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Olympiad,unit of a chronological eraera,
period of historic time. In geology, it is the name applied to large divisions of geological process, e.g., Paleozoic era (see geology). In chronology an era is a period reckoned from a fixed point in time, as before or after the birth of Christ—before Christ, B.C.
..... Click the link for more information. of ancient Greece, a four-year period, each one beginning with the Olympic gamesOlympic games,
premier athletic meeting of ancient Greece, and, in modern times, series of international sports contests. The Olympics of Ancient Greece
Although records cannot verify games earlier than 776 B.C.
..... Click the link for more information. . TimaeusTimaeus
, c.356–c.260 B.C., Greek historian of Tauromenium (now Taormina), Sicily. Son of the tyrant of the city, he was banished by Agathocles either in 317 or 312 B.C. and lived for 50 years in Athens, where he wrote a history of his native land.
..... Click the link for more information. (c.356–c.260 B.C.) of Sicily was the first to use, as a check on chronology, the list of victors kept in the gymnasium at Olympia. The first Olympiad was reckoned to have begun in 776 B.C.
(1) In ancient Greece, the four-year period between two consecutive Olympic Games. Time measurement according to the olympiad was introduced by the historian Timaeus circa 264 B.C. The year 776 B.C. is considered to be year one of the olympiad; lists of Olympic winners began to be kept in that year. Time measurement based on the olympiad was used by Polybius, Diodorus Siculus, Dionysius of Halicarnassus, and other historians. Use of the olympiad continued in Greece until 394 A.D., at which time the Olympic Games were abolished.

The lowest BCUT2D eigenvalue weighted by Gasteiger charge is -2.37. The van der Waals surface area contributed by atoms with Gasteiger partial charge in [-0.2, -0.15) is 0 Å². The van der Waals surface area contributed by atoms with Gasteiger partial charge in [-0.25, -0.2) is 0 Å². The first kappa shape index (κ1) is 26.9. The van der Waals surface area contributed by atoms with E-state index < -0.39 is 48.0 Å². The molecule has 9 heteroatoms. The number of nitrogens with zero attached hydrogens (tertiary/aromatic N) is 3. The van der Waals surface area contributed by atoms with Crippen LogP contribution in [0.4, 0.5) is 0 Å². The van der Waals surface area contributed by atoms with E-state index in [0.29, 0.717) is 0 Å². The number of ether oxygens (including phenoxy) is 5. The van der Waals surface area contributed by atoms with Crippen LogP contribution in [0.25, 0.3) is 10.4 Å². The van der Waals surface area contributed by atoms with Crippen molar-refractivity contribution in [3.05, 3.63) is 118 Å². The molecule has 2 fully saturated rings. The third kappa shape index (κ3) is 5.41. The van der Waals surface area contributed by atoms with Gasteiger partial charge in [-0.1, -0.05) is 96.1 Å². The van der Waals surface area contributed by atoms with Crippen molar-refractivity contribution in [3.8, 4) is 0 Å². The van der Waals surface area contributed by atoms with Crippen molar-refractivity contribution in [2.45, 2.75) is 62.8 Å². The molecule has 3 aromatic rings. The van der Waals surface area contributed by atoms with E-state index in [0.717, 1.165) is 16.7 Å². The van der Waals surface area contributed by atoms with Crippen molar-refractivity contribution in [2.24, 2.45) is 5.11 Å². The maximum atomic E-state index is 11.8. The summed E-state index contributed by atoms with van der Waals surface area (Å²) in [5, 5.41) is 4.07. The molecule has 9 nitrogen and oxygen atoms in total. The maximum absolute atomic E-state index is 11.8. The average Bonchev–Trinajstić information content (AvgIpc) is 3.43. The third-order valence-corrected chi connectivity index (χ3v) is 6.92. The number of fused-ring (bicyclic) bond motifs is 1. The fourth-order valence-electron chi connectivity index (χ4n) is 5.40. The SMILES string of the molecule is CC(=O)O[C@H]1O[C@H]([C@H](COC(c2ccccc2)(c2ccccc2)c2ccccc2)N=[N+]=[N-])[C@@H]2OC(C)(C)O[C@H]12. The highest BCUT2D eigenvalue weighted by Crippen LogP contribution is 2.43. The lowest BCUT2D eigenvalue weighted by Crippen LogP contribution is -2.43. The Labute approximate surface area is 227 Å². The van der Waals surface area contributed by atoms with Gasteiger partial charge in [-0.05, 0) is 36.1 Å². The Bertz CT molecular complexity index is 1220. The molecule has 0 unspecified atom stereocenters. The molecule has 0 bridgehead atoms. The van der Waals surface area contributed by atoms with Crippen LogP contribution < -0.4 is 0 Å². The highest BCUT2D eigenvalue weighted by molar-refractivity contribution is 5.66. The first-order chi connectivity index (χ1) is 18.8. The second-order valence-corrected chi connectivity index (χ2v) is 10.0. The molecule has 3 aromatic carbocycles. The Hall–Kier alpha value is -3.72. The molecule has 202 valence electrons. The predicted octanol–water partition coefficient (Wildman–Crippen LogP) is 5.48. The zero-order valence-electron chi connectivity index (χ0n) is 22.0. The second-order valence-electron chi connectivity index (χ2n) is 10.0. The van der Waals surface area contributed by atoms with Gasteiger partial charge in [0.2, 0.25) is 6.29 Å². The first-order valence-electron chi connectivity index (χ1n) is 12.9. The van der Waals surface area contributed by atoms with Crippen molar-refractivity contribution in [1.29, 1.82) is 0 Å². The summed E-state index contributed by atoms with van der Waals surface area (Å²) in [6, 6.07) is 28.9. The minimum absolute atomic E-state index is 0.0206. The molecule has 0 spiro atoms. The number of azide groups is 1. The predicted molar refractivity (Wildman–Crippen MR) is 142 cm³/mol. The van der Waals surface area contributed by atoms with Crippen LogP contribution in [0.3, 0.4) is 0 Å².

(2) In the modern Olympic movement, a four-year period, in the first year of which the Olympic Games are held. For example, the first olympiad was from 1896 through 1899, and the games were held in Athens in 1896. The olympiad count continues regardless of whether the games are held.
(3) The world team chess tournament, held by the World Chess Federation. The first men’s Olympiad was held in 1927. Tournaments have been held regularly every two years since 1930. Each team has four members and one or two reserves. The winning team receives the title of world champion and is awarded the Hamilton-Russel Cup, which was instituted in 1927 by the British chess player F. G. Hamilton-Russel. Team members who take first, second, or third place are awarded the gold, silver, or bronze medal, respectively.
Between 1927 and 1940 there were eight Olympiads. The Hungarians won the first two tournaments, and the US team won four times. In 1950 the Olympiads resumed and were organized according to the charter of the World Chess Federation, which was adopted in 1947. The USSR has participated in the Olympiads since 1952 (the 10th Olympiad, Helsinki) and has won the world championship 12 times (1952–74). Since 1952, because of the increase in the number of participants, the Olympiads have consisted of elimination tournaments and finals. Two or three winners of each elimination tournament make up final group A (the main final); the remaining players, in pairs, enter finals B, C, and so forth.